Ciji Ware's The Island of the Swans: a romantic triangle in Scotland
Nov 9, 2005
Review by Rebecca Huston
Rated a Very Helpful Review
Pros:Great romance, well-researched, this is a five star read.
Cons:Sure, it sounds preposterous. But it really happened.
The Bottom Line: Politics, love triangles, forbidden love, honour, and lots of scenery chewing. What's not to like?
After my last excursion in historical reading, Mistress of the House I found tucked away into the notes a reference to Ciji Ware's novel, The Island of the Swans. I had read it when it first came out in the 1980's and then promptly forgot it. Clearly it was time to take another look.
Recommend this product?
It's popular for authors to take actual folks who lived in the past, and weave them into their novels. Sometimes they take an ancillary role, other times they get to be the main character. Sometimes the formula works, and most of the time it's a dismal failure. All too often authors mess about with the settings, or the attitudes of the time, or just paste a modern romance into fancy clothing and castles, and the reader ends up with a mish-mash of anachronisms.
But Ware goes the extra mile with this novel. Her heroine is a true one, Jane Maxwell, the Duchess of Gordon, who went from poverty to marrying one of the wealthiest and powerful men in Scotland, and became one of London's most astute political hostesses. But the private life of Jane Maxwell was just as tumultuous as the political setting. Born into a broken home, where her ambitious mother tries to make ends meet in Edinburgh, while her father drinks himself to oblivion in the country, Jane is a hoyden, riding on pig's backs in races with her younger sister, and making fast friends with a fellow ruffian, Thomas Fraser. For them, life in Edinburgh's streets is rough and tumble, and Jane is stubborn and feels that ladylike pursuits are a waste of time. As for Thomas, he's certainly fond of his playmate, but he also knows that his future lays in serving in George III's army so he can regain the family estates lost in the rebellion against England. But a horrible accident leaves Jane with a missing finger and both children in disgrace.
Despite all that, Jane and Thomas do come to love one another deeply, and when they become engaged, both of their families fight the match. But a compromise is reached, and they will be allowed to marry once Thomas comes back after serving in the Americas in one of King George's 'little' wars against the natives. But when word comes that Thomas has been killed in an ambush, Jane finds herself vulnerable and heartbroken.
So naturally, another suitor arrives on the scene, Alexander Gordon, and he is determined to have Jane, even if she's a reluctant bride. But gradually she is won over, and they are married. In a twist that seems fictional -- but appears to be the truth -- on the eve of the wedding, it is discovered that Thomas has survived, and the families decide that Jane should not be told. But the truth comes out, and can it be possible to love two men at once?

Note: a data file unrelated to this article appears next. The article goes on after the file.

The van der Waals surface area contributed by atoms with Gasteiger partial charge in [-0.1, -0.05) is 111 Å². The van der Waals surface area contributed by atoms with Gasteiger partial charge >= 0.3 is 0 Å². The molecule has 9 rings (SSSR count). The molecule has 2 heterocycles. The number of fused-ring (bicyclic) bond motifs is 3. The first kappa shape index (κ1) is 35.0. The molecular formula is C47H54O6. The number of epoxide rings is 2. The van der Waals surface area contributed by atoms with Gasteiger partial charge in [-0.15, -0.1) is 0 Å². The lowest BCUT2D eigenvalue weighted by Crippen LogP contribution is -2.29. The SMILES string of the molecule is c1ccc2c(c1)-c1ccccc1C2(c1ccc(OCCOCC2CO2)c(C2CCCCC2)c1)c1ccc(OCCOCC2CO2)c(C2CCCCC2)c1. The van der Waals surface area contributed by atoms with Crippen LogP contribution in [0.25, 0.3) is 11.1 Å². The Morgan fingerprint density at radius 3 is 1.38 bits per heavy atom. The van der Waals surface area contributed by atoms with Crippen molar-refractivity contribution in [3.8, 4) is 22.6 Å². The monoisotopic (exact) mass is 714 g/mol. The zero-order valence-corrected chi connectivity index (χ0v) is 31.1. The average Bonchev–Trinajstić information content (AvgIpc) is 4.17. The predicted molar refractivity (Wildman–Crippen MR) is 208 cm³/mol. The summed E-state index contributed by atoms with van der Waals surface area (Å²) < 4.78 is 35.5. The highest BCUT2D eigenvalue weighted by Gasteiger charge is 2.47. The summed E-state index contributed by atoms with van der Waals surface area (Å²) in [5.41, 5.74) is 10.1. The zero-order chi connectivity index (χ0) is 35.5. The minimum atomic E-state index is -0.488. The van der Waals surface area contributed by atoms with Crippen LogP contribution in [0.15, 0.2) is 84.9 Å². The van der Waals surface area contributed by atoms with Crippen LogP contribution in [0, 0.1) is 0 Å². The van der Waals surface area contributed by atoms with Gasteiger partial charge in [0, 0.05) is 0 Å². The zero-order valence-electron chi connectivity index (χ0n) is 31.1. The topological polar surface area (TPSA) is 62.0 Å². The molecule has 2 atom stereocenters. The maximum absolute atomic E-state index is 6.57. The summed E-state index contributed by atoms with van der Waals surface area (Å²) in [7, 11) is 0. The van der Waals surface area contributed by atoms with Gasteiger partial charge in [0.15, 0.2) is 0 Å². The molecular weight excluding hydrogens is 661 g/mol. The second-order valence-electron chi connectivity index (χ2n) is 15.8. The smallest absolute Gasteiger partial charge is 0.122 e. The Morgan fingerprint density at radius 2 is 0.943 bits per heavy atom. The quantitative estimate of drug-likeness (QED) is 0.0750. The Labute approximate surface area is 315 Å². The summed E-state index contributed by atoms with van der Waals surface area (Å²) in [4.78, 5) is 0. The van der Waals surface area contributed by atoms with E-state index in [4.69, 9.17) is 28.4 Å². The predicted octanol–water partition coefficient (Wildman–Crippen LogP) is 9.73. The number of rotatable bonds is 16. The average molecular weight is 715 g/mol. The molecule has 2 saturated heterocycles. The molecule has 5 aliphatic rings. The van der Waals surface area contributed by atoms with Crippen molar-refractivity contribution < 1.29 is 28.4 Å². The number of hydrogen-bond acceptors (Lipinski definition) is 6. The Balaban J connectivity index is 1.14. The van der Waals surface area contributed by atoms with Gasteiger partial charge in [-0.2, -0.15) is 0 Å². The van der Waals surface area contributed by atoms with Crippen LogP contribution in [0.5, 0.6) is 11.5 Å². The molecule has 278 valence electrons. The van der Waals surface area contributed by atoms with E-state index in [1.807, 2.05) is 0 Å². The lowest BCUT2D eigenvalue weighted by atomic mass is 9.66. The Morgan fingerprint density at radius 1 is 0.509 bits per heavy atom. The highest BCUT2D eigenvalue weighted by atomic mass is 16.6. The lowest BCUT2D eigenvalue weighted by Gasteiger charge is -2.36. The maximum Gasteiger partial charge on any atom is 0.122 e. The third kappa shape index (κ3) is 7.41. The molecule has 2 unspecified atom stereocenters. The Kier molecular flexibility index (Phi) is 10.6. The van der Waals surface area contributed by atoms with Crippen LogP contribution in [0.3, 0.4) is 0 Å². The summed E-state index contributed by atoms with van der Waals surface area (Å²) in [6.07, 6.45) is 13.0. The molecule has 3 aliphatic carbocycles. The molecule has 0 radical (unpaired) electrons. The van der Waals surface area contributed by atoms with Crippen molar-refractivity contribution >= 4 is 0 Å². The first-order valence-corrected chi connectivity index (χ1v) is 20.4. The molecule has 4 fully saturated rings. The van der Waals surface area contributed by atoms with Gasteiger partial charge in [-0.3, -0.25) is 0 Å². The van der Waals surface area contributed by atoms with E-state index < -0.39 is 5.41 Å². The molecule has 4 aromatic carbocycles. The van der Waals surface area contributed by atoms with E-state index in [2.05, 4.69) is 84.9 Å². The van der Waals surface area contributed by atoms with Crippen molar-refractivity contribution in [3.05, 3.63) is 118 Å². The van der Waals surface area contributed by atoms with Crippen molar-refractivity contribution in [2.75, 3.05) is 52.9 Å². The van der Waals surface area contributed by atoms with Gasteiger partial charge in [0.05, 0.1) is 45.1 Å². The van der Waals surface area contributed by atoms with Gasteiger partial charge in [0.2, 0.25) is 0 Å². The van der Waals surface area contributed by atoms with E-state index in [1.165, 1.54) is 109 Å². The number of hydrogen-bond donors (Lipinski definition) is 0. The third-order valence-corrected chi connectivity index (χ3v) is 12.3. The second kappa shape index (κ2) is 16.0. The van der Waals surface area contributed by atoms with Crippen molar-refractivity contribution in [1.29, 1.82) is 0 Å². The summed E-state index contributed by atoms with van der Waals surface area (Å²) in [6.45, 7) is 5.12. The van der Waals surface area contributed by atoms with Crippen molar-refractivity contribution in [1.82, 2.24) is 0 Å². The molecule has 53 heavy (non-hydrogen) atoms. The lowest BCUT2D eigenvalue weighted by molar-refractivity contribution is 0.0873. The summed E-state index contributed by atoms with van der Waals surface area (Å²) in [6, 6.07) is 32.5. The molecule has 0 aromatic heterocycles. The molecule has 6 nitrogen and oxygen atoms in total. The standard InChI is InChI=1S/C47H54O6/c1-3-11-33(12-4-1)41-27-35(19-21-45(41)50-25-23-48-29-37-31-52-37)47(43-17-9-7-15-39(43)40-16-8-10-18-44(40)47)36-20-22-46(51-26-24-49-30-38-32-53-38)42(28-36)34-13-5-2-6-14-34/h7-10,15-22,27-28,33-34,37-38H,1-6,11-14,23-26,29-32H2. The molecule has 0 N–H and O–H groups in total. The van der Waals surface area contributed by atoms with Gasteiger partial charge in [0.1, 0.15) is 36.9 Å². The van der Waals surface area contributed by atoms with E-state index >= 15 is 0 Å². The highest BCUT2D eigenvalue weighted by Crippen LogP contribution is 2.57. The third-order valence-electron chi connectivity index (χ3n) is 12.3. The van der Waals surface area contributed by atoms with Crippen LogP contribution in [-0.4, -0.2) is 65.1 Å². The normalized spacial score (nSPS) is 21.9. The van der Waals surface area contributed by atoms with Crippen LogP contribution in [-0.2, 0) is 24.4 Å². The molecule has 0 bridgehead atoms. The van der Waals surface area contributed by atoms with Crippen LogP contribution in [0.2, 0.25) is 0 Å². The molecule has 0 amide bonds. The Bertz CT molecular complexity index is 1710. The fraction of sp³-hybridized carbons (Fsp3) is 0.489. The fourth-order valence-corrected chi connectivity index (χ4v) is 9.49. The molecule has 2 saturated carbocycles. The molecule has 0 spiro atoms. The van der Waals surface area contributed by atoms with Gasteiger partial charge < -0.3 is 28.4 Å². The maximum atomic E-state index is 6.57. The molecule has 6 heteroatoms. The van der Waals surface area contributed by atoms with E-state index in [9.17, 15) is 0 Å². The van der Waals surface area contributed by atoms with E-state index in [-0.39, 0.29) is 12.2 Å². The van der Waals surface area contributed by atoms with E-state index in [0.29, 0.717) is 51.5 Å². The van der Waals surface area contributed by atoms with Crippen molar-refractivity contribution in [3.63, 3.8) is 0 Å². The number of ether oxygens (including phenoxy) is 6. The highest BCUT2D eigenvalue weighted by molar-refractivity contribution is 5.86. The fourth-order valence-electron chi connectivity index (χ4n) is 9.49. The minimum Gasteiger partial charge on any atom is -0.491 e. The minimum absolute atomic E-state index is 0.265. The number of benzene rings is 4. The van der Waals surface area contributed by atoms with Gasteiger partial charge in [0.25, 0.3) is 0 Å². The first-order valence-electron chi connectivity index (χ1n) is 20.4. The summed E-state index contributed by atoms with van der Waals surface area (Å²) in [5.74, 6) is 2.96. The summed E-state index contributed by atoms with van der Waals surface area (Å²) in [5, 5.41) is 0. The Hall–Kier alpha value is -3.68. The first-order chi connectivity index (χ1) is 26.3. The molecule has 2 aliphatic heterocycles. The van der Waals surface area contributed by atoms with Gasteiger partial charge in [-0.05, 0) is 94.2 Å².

That's the plot in this entertaining novel. I was expecting something rather trite and so-so, and instead, I found the setting and characters very believable, and the conflicts and reactions between the three characters of Alex, Jane and Thomas convincing. All three of them make some good and some bad choices with their lives, sometimes they act in difficult ways, but they are also appealing people in their own right, and the author worked hard at making them so to the audience. To me, that's the sign of a damn good writer.
Set in the years between 1760 and 1797, Ware also crafts her setting just as carefully as she did her characters. Historical figures such as the Prince of Wales, Jane's children, Jean Christie, and others are just as interesting as the main characters, and if you are already knowledgeable about Georgian England, you'll have a wonderful time picking out people you've read about before, some presented in a very different light.
Most remarkable was some of the events that happen in the book are actually documented. Jane really did race pigs in the street as a child, did lose a finger in an accident, had that remarkable conversation about her daughter with Lord Cornwallis. The Gordon Riots did happen, and the arguments between Jane and Alex were more likely than not. When Ware steps out of the history, she explains why she did it, and makes a convincing arguement for Thomas Fraser being the mysterious third man in a triangle that sounds outrageous to us today, but actually was accepted in high society, as long as everyone stayed discreet about it.
If you want some blood-thumping romance, entanglements, history and pageantry, this is one not to be missed. Happily, it's still in print, and worth the effort to find. Reprinted in 1998, Ware went through and tightened up her novel in spots and issued a new edition.
The Island of Swans
1988, 1998; A Fawcett Gold Medal Book, Ballentine Publishing Inc.
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